Combining his skills as a youth pastor and professional athlete, Horace Henriot of Westerville hopes the polo lessons he offers this spring will stick in central Ohio.

Combining his skills as a youth pastor and professional athlete, Horace Henriot of Westerville hopes the polo lessons he offers this spring will stick in central Ohio.

The Belgium native said he wants to make the sport he loves available to everyone via his business, Play Polo LLC. The main field for lessons will be in Gahanna.

Henriot, 36, started playing polo in Belgium as a boy and became a professional polo player in the United States at age 19. He has trained in Argentina with some of the world's best players and played competitively in Europe and throughout the United States.

Polo is a game played on horseback between two teams, each comprising four players. The object is to score points by driving a ball into the opponent's goal using a long-handled mallet.

"It's one-handed hockey on a horse," Henriot said.

Though Henriot stopped playing professional polo a decade ago so he could study theology, he's returning to competition this season with the Columbus Polo Club.

He and his wife, Tina, and their three children moved from Belgium to Westerville about seven weeks ago. She is from Westerville, he said.

"I'm getting back into playing professionally myself," Henriot said. "I felt this was the right time and place to get back into polo. It will be helpful for teaching. I hope this will draw some new blood into the sport."

Although he's initially targeting more affluent areas to give lessons, Henriot eventually would like to introduce polo to inner-city youth who couldn't otherwise afford it.

"Our eventual goal is to provide access to kids who couldn't afford polo," he said. "We would like to create a structure to support that."

He said Play Polo is committed to be a voice of hope by adding value to the world through giving, serving and advocating for causes that matter.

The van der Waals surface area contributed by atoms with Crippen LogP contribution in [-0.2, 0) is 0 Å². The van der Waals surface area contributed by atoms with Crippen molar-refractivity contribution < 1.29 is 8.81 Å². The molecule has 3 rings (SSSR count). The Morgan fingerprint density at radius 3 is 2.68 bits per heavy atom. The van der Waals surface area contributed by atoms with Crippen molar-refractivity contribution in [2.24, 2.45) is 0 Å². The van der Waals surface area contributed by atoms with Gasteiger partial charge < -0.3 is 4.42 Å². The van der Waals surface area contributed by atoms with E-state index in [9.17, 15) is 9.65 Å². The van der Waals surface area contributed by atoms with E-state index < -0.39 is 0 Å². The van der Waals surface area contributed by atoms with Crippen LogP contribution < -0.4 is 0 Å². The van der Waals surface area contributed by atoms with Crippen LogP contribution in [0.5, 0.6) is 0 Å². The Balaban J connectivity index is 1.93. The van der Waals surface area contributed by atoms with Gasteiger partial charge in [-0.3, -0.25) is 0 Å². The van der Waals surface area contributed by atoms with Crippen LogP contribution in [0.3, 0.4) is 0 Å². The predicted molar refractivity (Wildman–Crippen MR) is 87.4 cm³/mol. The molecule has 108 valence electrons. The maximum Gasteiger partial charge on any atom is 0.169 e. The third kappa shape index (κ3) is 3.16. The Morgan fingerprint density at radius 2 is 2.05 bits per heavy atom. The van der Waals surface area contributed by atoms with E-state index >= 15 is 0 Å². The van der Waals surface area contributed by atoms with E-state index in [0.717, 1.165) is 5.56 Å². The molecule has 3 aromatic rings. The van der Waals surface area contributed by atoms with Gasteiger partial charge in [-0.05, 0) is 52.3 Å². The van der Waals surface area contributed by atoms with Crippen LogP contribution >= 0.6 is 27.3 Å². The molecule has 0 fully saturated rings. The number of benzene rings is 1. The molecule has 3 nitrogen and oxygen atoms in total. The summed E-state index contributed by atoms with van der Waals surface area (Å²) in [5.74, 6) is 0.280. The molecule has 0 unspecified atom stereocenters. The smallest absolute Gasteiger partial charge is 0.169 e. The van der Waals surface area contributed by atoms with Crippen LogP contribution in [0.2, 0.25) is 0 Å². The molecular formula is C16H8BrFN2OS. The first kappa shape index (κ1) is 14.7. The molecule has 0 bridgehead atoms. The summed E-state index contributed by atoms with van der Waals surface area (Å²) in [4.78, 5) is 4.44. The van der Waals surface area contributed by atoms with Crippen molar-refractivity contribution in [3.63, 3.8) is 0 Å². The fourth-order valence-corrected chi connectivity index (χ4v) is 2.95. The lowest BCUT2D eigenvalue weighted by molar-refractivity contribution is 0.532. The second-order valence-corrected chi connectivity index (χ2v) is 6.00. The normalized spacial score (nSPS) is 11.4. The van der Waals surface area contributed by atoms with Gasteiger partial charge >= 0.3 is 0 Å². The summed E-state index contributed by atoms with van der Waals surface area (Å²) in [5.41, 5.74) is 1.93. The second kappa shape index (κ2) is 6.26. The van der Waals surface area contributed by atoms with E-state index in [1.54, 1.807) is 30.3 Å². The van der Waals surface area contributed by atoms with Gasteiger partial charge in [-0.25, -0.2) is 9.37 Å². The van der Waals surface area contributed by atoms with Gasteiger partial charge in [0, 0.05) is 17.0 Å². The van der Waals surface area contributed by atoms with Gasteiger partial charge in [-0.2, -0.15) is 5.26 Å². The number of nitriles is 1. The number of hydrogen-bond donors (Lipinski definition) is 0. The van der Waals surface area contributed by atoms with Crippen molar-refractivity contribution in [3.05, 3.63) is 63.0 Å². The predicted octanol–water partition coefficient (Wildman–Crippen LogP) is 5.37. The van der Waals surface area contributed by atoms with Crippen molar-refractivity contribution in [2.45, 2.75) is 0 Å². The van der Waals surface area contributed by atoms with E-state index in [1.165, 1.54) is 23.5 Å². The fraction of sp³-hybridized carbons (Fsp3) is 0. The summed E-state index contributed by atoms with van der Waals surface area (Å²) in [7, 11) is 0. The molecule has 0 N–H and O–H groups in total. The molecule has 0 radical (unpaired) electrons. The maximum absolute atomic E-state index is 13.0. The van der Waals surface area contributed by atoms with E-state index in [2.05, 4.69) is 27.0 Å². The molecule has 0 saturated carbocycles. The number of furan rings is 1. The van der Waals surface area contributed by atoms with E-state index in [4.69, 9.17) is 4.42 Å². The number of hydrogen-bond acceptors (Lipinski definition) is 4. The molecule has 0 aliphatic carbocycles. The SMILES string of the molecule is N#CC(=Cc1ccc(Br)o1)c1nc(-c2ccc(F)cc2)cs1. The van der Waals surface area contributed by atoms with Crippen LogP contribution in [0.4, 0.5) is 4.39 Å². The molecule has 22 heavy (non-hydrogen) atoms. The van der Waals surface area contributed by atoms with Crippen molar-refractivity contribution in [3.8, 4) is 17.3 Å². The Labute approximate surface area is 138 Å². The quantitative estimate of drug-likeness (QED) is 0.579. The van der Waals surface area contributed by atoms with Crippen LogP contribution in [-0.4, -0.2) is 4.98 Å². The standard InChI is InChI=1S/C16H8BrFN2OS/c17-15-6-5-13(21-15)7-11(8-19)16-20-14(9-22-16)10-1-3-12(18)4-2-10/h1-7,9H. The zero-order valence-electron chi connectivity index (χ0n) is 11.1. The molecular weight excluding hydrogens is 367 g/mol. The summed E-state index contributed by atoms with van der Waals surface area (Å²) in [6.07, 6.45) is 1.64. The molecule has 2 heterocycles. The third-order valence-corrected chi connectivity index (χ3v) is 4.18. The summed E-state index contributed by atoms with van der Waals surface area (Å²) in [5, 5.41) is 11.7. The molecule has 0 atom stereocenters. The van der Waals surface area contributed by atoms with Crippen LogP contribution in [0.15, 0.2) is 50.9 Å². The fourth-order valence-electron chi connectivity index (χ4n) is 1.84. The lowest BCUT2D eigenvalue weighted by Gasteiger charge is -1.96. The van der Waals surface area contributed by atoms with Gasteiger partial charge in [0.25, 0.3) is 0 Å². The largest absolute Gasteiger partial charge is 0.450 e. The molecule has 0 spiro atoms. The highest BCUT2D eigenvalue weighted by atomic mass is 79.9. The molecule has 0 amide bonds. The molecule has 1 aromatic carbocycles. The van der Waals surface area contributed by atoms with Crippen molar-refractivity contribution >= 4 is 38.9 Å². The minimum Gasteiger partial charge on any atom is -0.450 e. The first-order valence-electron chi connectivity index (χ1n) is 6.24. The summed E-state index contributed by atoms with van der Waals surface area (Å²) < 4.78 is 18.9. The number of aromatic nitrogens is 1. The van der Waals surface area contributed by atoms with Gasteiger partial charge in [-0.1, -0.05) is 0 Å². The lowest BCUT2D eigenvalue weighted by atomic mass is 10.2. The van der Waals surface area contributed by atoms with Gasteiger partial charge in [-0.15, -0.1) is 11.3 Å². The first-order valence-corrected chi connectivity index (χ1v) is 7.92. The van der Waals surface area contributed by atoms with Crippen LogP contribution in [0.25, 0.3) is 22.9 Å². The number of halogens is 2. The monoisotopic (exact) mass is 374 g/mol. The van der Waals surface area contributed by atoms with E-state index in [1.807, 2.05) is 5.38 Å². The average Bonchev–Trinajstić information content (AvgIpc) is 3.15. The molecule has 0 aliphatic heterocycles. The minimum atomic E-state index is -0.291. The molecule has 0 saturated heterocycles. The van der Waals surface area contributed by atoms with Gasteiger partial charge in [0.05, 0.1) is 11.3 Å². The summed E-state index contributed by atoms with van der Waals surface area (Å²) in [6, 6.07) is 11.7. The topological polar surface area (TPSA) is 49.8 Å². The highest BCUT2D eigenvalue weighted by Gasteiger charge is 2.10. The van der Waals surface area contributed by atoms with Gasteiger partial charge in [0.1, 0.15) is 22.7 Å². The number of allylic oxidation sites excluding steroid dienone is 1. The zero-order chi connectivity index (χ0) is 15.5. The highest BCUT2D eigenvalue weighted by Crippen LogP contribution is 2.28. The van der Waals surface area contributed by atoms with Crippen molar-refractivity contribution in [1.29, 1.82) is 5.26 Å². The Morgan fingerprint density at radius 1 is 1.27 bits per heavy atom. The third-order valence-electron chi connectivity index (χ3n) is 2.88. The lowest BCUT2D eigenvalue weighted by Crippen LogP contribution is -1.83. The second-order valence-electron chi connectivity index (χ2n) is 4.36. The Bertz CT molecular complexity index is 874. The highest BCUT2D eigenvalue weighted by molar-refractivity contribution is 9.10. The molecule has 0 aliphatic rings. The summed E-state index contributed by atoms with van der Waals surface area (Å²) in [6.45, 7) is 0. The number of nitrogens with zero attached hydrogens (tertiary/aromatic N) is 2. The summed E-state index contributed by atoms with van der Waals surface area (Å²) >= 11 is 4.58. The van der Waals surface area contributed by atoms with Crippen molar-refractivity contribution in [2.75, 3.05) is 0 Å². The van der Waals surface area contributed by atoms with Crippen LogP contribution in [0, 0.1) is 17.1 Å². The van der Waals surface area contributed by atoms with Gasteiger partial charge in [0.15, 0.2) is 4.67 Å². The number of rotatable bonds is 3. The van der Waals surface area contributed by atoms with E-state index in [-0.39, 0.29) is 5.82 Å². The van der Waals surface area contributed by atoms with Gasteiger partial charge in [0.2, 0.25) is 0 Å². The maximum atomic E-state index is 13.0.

Henriot said polo hasn't flourished in this area because the infrastructure isn't sufficient to support it.

"It needs a place with a stable and field," he said. "I'm trying to find ways to partner with someone who wants polo in their facility. By the fall, we hope to have a partnership for an indoor (facility) to go year-round. That's key."

To start out, lessons will be held beginning the first week in May at 5750 Clark State Road in Gahanna. Henriot also has access to a field in Granville, in front of the Bryn Du Mansion.

Play Polo will provide experienced polo ponies and all of the essential gear, including helmets, polo mallets and chaps for participants to learn how to play.

Henriot said he hopes to match participants with similar skill levels and ideally offer weekly lessons, lasting an hour.

He said lessons are open to all ages and ability levels.

"I'll teach up to four students at a time," he said. "I have one girl who wants to play polo in college next year. She wants two lessons a week. It's up to the people. I think once a week is a great start."

He will use retired polo ponies that are calm, easy and considered "bomb proof."

"It has to be safe," he said. "We have life-sized wooden horses with a real saddle to practice movements before (students) get on a real horse. They will be on the field stationary."

Henriot will provide all of the instruction, he said.

"No one on a professional level is doing this," he said. "We felt it was a niche market. We also want to do polo experiences for companies and parties."

For more about Play Polo, go online to or to

To schedule lessons, call 614-230-3342.